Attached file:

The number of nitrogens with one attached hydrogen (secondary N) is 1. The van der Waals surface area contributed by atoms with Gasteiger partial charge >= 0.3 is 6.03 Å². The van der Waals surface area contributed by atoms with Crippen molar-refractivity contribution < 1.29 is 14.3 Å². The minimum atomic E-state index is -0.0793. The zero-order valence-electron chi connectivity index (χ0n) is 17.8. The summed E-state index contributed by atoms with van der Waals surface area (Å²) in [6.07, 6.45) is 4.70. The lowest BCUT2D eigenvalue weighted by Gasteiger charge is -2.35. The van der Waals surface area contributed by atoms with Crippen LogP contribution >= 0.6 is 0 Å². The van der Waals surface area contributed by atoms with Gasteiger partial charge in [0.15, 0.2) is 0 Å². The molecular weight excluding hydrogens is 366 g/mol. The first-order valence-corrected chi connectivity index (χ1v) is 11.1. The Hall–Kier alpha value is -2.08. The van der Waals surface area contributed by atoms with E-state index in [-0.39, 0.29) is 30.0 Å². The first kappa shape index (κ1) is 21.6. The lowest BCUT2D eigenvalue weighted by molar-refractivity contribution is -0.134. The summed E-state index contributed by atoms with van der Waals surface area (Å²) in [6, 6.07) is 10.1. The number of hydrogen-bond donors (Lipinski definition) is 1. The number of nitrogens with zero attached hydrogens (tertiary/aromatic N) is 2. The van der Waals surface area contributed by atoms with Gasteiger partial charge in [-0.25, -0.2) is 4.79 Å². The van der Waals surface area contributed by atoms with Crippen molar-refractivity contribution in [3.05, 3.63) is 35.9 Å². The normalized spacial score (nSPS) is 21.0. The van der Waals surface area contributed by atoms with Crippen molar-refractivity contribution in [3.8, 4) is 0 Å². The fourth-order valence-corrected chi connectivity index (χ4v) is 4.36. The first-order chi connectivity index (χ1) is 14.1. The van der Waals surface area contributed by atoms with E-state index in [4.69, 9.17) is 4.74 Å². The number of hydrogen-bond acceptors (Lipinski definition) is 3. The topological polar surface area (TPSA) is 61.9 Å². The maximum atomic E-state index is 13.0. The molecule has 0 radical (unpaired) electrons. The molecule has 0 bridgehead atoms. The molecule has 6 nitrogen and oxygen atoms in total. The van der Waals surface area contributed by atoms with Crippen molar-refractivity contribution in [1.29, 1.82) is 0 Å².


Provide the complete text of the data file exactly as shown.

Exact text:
The number of nitrogens with one attached hydrogen (secondary N) is 1. The van der Waals surface area contributed by atoms with Gasteiger partial charge >= 0.3 is 6.03 Å². The van der Waals surface area contributed by atoms with Crippen molar-refractivity contribution < 1.29 is 14.3 Å². The minimum atomic E-state index is -0.0793. The zero-order valence-electron chi connectivity index (χ0n) is 17.8. The summed E-state index contributed by atoms with van der Waals surface area (Å²) in [6.07, 6.45) is 4.70. The lowest BCUT2D eigenvalue weighted by Gasteiger charge is -2.35. The van der Waals surface area contributed by atoms with Crippen LogP contribution >= 0.6 is 0 Å². The van der Waals surface area contributed by atoms with Gasteiger partial charge in [0.15, 0.2) is 0 Å². The molecular weight excluding hydrogens is 366 g/mol. The first-order valence-corrected chi connectivity index (χ1v) is 11.1. The Hall–Kier alpha value is -2.08. The van der Waals surface area contributed by atoms with E-state index in [-0.39, 0.29) is 30.0 Å². The first kappa shape index (κ1) is 21.6. The lowest BCUT2D eigenvalue weighted by molar-refractivity contribution is -0.134. The summed E-state index contributed by atoms with van der Waals surface area (Å²) in [6, 6.07) is 10.1. The number of hydrogen-bond donors (Lipinski definition) is 1. The number of nitrogens with zero attached hydrogens (tertiary/aromatic N) is 2. The van der Waals surface area contributed by atoms with Gasteiger partial charge in [-0.25, -0.2) is 4.79 Å². The van der Waals surface area contributed by atoms with Crippen molar-refractivity contribution in [3.05, 3.63) is 35.9 Å². The normalized spacial score (nSPS) is 21.0. The van der Waals surface area contributed by atoms with Crippen molar-refractivity contribution in [3.8, 4) is 0 Å². The fourth-order valence-corrected chi connectivity index (χ4v) is 4.36. The first-order chi connectivity index (χ1) is 14.1. The van der Waals surface area contributed by atoms with E-state index in [4.69, 9.17) is 4.74 Å². The number of hydrogen-bond acceptors (Lipinski definition) is 3. The topological polar surface area (TPSA) is 61.9 Å². The maximum atomic E-state index is 13.0. The molecule has 0 radical (unpaired) electrons. The molecule has 0 bridgehead atoms. The molecule has 6 nitrogen and oxygen atoms in total. The van der Waals surface area contributed by atoms with Crippen molar-refractivity contribution in [1.29, 1.82) is 0 Å².